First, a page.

Friday, April 12, 2019

Bookshelf, April 2019

It’s been four months since my last bookshelf post, and I’ve made it through most of the November and December listings, with two exceptions. I’m still looking forward to Ann Weisbarger’s The Glovemaker, which is next in my interview list after Elsa Hart’s City of Ink, and Adrienne Celt’s Invitation to a Bonfire, which we rescheduled to late June to follow the book’s release in paperback.

Meanwhile, a whole new group of titles has appeared, meaning that I have little time to read anything but books for interviews (oral and written), books for blog posts, and books for myself and other Five Directions Press writers. But don’t think for a minute that I’m complaining: having major presses send historical novels unasked is a lovely place to be! So, here’s the current lineup, with at least three more August titles waiting in the wings for a later post.

The deluge of World War II books continues. Three have landed on my desk recently, two of them scheduled for release in May and exploring the impact of the war on countries in the Pacific Front. Right now, I’m reading Jing-Jing Lee’s harrowing debut novel, How We Disappeared, set in Singapore, where a young woman is wrenched away from her family and forced into service as a “comfort woman” in 1942. Like Kirsty Manning’s The Song of the Jade Lily, much of which takes place in Shanghai in 1939, How We Disappeared contrasts its wartime story with a more contemporary perspective—here a twelve-year-old boy watching his grandmother die in 2000; in Song of the Jade Lily, a young woman visiting her grandparents in 2016. I’ll be writing more about them together on the blog in early May.

A third May release also employs a dual-time perspective and addresses one of the long-term effects of the war: the stationing of US troops in Japan, here in 1957. A love affair between a Japanese teenager and an American sailor ends in an unwanted pregnancy, and the consequences ripple down to the present. I’ll be talking with Ana Johns about The Woman in the White Kimono for New Books in Historical Fiction at the end of May.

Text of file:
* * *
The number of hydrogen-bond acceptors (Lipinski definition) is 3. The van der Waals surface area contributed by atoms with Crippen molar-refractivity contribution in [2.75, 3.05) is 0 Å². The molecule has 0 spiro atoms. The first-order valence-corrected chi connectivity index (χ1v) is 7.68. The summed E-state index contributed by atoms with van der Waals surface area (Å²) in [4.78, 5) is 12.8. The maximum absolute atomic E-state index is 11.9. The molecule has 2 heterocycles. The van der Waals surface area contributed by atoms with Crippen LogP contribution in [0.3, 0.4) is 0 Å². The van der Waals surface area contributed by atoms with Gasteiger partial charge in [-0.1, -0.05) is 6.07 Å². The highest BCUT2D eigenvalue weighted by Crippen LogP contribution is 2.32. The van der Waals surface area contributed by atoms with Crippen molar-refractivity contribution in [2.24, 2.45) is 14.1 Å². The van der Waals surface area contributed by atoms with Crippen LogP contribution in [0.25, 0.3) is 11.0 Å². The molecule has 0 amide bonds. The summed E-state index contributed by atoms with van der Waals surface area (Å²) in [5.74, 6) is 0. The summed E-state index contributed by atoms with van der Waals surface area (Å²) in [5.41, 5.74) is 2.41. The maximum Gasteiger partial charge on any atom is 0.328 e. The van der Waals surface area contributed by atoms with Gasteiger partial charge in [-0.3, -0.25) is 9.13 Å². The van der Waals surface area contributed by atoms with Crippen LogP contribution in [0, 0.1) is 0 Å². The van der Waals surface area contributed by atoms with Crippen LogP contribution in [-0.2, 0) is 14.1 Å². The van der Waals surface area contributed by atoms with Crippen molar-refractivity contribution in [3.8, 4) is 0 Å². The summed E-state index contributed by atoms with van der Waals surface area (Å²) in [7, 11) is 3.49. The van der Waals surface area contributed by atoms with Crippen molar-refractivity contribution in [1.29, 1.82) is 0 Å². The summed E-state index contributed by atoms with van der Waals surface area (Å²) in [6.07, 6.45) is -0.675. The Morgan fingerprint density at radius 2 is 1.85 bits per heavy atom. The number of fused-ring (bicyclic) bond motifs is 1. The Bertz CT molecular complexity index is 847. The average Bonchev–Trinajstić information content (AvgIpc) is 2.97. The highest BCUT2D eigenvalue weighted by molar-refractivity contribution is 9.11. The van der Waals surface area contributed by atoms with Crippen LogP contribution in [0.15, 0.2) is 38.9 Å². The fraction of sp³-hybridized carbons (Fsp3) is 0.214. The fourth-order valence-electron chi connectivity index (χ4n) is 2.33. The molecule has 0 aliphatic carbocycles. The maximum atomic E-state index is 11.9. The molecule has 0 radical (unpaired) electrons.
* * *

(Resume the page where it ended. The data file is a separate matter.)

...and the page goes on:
But not every book that crosses my desk is set in World War II. One of my great delights this year has been the discovery of Elsa Hart’s mystery series set in early eighteenth-century China, during the reign of the Kangxi Emperor. Starting with Jade Dragon Mountain and continuing with The White Mirror and last year’s City of Ink, the series follows the adventures of a former imperial librarian named Li Du and his friend Hamza, a storyteller who travels the Silk Road. In City of Ink, the topic of my next interview, Li Du has returned to Beijing, looking for answers to the incident that led to his own exile from the capital five years before. When the wife of a tile-factory owner is found murdered alongside a man assumed to be her lover, Li Du becomes involved in an official capacity, charged with determining whether this really is, as it appears to be, a crime of passion. Hart does a wonderful job of crafting richly detailed, deeply satisfying solutions to her mysteries, blending political, historical, religious, and cultural explanations into a seamless whole. I can’t wait to talk to her, never mind for the arrival of the next book in her series.

Another pleasant surprise is Lauren Willig’s The Summer Country, set in mid-nineteenth-century Barbados. I’ve been a fan of Willig’s writing ever since her first book, The Secret History of the Pink Carnation, but due to other commitments, including those listed above, I’ve rather fallen by the wayside as she’s finished, altogether, twelve Pink Carnation novels, The Ashford Affair, The English Wife, and two co-written books. I’m very much looking forward to catching up on her work before interviewing her in mid-July. This latest novel follows Emily Dawson, a vicar’s daughter and poor relation to a well-off merchant family, as she inherits a sugar plantation that, when she reaches the island, she discovers has been burned and abandoned. As Emily struggles to learn what happened and why her grandfather never told anyone in his family about the plantation’s existence, she stumbles into a thicket of secrets that, as the back cover puts it “challenge everything she thought she knew about her family, their legacy, and herself.”

Last but not least, although it’s due for release only in late August and should really be listed with those books, is Gill Paul’s The Lost Daughter, about the murder of Tsar Nicholas II and his family, focusing on the last days of Grand Duchess Maria, the third daughter of the tsar. A follow-up to 2016’s The Secret Wife, about Maria’s older sister Tatiana, The Lost Daughter is another dual-time story in which a woman sets out to discover (in 1973), the meaning behind her father’s deathbed confession, “I didn’t want to kill her.” Although we now know, thanks to DNA evidence, that in fact no member of the tsar’s immediate family escaped the slaughter in Ekaterinburg, including Maria and the better-known Anastasia, I’m still drawn to novels set in Russia at any time—for obvious reasons—so I will definitely cover this one, although probably in a written Q&A, given that my interview schedule is already packed into the fall.

On another note, if you have been connected with me on Facebook but have not liked my author page (@C. P. Lesley), now would be a good time, as I am making some changes there, and that will be the main venue for any writing-related posts. Other pages to follow are @Five Directions Press and NB Historical Fiction. Twitter links remain the same.

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